- Dutch far-right politician Geert Wilders
- Agence France-Presse/Getty Images
Saudi Arabia is considering trade measures against the Netherlands because of stickers resembling the kingdom’s flag and carrying anti-Islam slogans printed by far-right politician Geert Wilders.
Local business daily Al Eqtisadiah reported on Friday that the chambers of commerce have received an order to ban Dutch companies from bidding for future projects in the country, halt visits of business delegations and limit the number and duration of visas granted to investors.
The Dutch government said on Sunday that they have been in close contact with Saudi Arabia to discuss what they described as “indications of possible measures” on trade.
“The Dutch government has already strongly distanced itself from the comments made by Wilders,” said Friso Wijnen, a spokesman for the Dutch Ministry of Foreign Affairs. “We have stressed again that this is not the position of the Dutch government.”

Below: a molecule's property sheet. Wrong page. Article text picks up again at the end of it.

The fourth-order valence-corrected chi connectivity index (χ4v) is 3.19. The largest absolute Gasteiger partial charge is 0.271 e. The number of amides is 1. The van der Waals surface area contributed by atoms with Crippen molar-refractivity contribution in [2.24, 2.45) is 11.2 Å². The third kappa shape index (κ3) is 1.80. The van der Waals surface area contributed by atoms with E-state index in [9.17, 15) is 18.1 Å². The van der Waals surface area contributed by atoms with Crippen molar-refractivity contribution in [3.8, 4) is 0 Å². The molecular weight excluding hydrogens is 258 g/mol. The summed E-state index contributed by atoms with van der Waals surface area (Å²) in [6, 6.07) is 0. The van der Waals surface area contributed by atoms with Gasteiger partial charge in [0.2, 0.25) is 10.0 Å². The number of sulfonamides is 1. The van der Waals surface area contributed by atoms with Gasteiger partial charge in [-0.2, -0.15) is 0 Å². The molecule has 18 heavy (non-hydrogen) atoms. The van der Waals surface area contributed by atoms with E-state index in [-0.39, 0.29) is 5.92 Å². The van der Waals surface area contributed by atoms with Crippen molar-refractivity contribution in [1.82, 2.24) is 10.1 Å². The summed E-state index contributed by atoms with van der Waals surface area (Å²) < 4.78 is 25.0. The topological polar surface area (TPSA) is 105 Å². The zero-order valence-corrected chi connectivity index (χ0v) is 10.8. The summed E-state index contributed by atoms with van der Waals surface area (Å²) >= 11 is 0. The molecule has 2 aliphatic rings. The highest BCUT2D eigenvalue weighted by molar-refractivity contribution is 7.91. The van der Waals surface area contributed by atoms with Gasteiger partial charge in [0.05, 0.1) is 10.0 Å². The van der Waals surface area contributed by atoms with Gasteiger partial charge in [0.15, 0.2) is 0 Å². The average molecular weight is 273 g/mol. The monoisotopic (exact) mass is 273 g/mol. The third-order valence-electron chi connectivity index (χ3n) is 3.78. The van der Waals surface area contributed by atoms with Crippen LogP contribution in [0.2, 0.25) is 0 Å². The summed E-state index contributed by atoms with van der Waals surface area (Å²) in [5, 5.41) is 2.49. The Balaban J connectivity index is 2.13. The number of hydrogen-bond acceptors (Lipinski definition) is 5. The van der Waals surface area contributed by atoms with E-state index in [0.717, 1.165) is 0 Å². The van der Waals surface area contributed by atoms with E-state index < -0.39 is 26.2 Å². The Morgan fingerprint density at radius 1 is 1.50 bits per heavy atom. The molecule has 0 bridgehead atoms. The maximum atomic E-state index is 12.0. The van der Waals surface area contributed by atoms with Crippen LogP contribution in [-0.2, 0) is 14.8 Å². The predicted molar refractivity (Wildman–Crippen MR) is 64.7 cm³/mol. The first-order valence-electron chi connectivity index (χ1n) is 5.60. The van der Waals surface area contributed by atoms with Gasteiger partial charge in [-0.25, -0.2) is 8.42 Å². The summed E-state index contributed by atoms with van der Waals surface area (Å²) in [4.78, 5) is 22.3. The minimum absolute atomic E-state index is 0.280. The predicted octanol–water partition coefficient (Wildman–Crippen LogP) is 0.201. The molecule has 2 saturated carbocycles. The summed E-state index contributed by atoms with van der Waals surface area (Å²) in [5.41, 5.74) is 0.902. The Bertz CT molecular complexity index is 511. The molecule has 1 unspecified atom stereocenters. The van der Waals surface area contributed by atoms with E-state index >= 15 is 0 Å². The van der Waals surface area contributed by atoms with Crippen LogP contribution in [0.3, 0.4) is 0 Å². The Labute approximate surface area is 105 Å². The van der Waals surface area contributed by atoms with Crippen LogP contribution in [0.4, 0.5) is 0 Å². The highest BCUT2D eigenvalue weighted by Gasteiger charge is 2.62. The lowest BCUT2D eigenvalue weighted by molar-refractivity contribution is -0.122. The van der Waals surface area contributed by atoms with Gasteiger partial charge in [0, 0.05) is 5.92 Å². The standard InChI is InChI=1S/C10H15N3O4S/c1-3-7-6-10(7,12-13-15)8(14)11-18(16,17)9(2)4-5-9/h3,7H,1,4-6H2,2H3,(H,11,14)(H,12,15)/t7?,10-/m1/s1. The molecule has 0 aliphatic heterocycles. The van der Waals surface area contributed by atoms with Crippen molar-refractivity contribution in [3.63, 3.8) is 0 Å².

Wilders has in the past received death threats for making anti-Islam statements, and he has lived under round-the-clock armed guard since 2004. His Dutch Freedom Party is competing in the European Parliament elections that will be held in the Netherlands on Thursday.
While the Dutch government said Wilders’ opinions don’t represent them, Saudi businessman Hussein Shobokshi told The Wall Street Journal “it is unacceptable to allow insulting Islam under the pretext of free speech,” and that the Saudi government should continue to raise this topic “until we have a legal framework in Europe to protect heavenly religions and their symbols.”
Dutch businesses have a long history of operating in Saudi Arabia, with the first bank in the kingdom founded in 1926 as a branch of the Netherlands Trading Society. The bank later became known as the Saudi Hollandi Bank and it remains in business to this day. Other Dutch companies like Shell and Unilever also arrived to the country in the first half of the 20th century.
Saudi imports from the Netherlands amounted to 6.27 billion riyals ($1.67 billion) in 2012, according to the Saudi Central Department of Statistics & Information.
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(via WSJ Blogs)